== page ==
Stop #4

Levi Chisholm

portrayed by


William Levi Chisholm

    Even though I was a successful business man, many people here remember me for my ghostly activities. I am William Levi Chisholm. I was born in White County in middle Tennessee on November 27, 1877. I remained there in Columbia until I was a young man. I courted many young women, but when it came time to marry, I chose the lovely widow, Ellen Edwanda Godwin McKnight from Williamson County, Tennessee. Even though she was 15 years my senior we were soul mates. She was a graduate of the school of Osteopathy. She unselfishly gave up her profession to help me. We came to this thriving town in 1907. Some people called me a visionary because I foresaw the importance and Magnitude of the new-fangled motion pictures. In July of 1911, my wife and I opened the Orpheum Theatre in Fulton. The building and furnishings cost $15,000 – believe me that was a great deal of money back then. It’s said to have cost more than any other motion picture theatre in Kentucky outside of Louisville. The theatre comfortably seated 500 patrons and had an excellent ventilation system. It was beautiful with artistically hand painted walls. Motion pictures were my only business. I did not allow any of that vaudeville, with its questionable features, in my establishment. My moving pictures were always censored of all questionable matter. I think this is one reason I was so successful. Another reason was the assistance of my wife. Her pleasant, smiling face in the box office was better publicity than money could buy. She was a helpmate indeed. It was a known fact that I was a sharp business man, and I kept a close watch on every penny. It’s been said, even in print, that I “sported a tightly closed wallet”. One of my tricks was to put a lighted candle, partially covered with a transparent red non-flammable material in my office stove, to give the stove a red glow and to make my customers feel they were being treated to a heated room. Ellen and I were never blessed with children. We made our home in a spacious apartment above the theatre. Ellen passed away in the spring of 1938 and was buried here3 in Fairview. On December 14, 1941, I followed her in death and my earthly remains were also placed here. Earlier, I told you that many remembered me for my ghostly presence. It’s been said that my ghost frequently made itself known at the theatre. I remember one particular amusing time. It was 1943 and young Martha Roberts, you know her as Martha McKnight, was working the concession booth. She had to go in to work 30 minutes early. Nevil “Nubbin” Bizzle was operating the theatre then. Anyway, young Martha, assuming that she was in the large theatre by herself, heard someone walking around upstairs. When her uncle, Jimmy Roberts, came to work, she inquired as to who was upstairs. He assured her that no one was up there. To this day, Martha swears that she heard footsteps in the projection room. Other people tell stories of my presence after death. Now I’m not going to confirm nor deny them but sometime if you are in the vicinity of the old Pure Milk Company, now Turner Dairy, and you see an apparition - - - it just might be me - - - checking up on things.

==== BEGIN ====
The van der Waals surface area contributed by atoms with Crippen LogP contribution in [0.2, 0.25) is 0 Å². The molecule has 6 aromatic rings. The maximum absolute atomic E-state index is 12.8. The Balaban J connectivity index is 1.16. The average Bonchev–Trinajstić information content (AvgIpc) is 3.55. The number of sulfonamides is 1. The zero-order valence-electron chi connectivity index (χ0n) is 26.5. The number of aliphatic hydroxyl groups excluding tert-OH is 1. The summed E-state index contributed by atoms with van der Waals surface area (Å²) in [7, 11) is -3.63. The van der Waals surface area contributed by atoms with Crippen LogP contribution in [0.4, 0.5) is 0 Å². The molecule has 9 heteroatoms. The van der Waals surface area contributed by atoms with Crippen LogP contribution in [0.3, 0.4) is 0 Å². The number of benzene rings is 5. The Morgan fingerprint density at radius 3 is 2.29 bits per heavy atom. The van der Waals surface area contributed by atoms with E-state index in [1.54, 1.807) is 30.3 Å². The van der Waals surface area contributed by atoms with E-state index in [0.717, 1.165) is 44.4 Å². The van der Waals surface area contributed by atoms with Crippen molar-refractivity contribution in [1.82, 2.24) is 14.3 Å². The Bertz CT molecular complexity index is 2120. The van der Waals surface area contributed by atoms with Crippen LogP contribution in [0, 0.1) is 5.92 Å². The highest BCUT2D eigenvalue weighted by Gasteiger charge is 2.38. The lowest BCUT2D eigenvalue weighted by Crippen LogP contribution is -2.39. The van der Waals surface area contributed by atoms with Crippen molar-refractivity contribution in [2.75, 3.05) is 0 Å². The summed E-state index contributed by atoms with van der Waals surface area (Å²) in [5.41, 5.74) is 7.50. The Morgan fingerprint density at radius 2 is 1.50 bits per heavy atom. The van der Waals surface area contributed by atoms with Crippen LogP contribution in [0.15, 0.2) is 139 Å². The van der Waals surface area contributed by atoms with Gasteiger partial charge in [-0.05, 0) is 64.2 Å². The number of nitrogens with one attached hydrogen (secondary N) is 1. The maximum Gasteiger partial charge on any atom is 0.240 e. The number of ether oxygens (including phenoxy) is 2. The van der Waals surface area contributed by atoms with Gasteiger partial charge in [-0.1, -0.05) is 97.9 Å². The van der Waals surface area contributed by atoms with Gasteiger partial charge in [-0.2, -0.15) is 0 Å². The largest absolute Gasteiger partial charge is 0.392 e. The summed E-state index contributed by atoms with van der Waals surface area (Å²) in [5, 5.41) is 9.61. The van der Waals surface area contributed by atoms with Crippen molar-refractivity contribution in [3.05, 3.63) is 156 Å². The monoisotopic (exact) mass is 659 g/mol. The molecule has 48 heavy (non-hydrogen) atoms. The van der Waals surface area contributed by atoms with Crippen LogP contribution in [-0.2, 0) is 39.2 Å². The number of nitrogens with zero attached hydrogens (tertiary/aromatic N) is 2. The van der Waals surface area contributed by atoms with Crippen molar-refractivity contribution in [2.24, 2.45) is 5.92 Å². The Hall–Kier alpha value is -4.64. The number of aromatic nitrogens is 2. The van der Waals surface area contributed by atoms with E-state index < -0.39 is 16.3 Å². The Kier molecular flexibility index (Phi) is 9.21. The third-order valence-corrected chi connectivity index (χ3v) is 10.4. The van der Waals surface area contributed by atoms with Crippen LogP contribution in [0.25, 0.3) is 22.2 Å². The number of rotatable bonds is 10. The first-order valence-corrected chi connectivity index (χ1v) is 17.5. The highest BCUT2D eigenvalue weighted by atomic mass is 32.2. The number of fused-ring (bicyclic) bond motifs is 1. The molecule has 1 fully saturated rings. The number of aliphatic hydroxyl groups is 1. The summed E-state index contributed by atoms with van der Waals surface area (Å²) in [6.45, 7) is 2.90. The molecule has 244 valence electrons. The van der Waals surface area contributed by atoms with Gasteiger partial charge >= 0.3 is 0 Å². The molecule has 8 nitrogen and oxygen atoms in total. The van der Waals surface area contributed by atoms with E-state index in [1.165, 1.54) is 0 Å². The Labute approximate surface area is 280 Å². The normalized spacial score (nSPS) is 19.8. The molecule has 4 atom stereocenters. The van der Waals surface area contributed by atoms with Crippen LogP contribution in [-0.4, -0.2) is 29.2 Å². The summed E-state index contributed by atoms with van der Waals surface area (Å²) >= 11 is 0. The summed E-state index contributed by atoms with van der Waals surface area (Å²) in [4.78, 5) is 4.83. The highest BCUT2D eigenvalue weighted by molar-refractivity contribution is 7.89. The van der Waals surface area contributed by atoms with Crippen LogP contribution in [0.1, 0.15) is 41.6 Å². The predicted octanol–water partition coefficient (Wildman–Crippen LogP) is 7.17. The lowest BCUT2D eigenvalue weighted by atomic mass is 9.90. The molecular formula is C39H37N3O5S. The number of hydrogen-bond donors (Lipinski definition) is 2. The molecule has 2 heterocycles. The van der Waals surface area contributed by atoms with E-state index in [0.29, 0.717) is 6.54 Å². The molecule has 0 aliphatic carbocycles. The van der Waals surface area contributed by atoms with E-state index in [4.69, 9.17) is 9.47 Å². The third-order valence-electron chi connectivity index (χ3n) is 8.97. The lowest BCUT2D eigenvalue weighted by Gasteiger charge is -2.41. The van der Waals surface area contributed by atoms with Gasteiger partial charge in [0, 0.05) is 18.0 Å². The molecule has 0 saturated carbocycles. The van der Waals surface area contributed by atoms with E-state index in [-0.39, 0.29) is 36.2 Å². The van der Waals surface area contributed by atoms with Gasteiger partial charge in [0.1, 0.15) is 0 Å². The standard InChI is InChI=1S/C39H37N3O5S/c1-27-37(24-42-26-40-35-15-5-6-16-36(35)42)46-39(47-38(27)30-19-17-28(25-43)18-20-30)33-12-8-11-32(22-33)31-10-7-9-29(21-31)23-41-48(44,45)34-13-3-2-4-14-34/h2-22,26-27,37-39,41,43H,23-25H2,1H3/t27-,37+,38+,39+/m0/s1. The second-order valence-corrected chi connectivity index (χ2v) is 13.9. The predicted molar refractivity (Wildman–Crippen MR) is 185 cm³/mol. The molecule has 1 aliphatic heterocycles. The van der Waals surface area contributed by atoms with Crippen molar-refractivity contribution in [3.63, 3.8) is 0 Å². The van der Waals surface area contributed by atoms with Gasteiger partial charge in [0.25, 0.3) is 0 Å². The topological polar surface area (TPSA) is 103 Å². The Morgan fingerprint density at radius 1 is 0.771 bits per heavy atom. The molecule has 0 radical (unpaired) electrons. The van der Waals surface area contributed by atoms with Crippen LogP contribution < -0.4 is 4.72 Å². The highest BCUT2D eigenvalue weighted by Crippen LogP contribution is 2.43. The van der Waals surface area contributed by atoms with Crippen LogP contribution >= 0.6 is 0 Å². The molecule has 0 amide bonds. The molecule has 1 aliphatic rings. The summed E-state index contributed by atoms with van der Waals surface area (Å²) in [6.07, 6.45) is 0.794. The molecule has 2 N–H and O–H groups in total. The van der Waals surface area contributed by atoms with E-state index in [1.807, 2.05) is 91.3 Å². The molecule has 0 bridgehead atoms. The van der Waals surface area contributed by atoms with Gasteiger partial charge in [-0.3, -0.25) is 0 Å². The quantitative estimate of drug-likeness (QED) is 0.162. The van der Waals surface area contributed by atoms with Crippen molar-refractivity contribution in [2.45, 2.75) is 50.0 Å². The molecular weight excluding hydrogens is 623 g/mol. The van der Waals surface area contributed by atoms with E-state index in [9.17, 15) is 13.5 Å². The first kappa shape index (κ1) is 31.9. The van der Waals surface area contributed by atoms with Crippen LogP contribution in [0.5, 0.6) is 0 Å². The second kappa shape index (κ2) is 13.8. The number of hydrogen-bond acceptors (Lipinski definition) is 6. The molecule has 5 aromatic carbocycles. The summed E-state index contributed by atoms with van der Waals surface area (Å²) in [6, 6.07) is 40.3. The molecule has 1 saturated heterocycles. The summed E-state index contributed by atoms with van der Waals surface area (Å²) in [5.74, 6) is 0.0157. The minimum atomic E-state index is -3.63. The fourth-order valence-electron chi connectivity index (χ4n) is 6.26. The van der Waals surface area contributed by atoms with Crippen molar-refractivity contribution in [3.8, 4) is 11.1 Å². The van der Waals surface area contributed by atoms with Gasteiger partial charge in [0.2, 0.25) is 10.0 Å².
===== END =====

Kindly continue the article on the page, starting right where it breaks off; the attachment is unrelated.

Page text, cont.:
Stop #5

Harry Rucker

portrayed by

Karl Ivey

 Harry Rucker

    Hello. [maybe show an Indian sign for Hello]. My name is Harry Francis Paul Rucker and I was born on July 4th, 1870  on the Cherokee Indian Territory in Vinita, Craig County, Oklahoma. I am a full-blooded Cherokee and proud of it. Some people are ashamed and deny their Native American Heritage. Not me. 
   My parents are Harry Francis Paul Rucker and Mary Ann Bigler. I married Fannie Ann Reagon on April 5, 1918 in Weakley County, TN. Her parents are George Washington Reagon and Lucina Elizabeth Whitworth.
    My wife, Fannie is red-headed and you would think she had a temper to go with that hair, but she is a quiet woman with very little to say. 
   We have a son, named Marion Russell Rucker that inherited his mother’s red hair and is nicknamed “Red”. He is a roustabout for a traveling carnival and comes through Fulton occasionally.
   When I was young, I was a jockey. I had a way with horses and I won a few races. When I tired of racing, I joined a carnival where I dressed as an Indian chief and  I would put on a show just dancing around and yelling. I was also a roustabout for the carnival.
   When I decided to settle down, I chose Fulton. I don’t know exactly what it was about Fulton that I liked, it could have been the people or it could have been the opportunities that arose from the trains coming through town. But anyway, I decided to make Fulton my home. I opened a barber shop in the front part of one of the buildings that belonged to the Fulton County Newspaper. The Newspaper had a big press in the back room and I would help out on Thursday, that was press day. My family and I lived upstairs over the barber shop.
  Everyone calls me,” the little Indian barber.”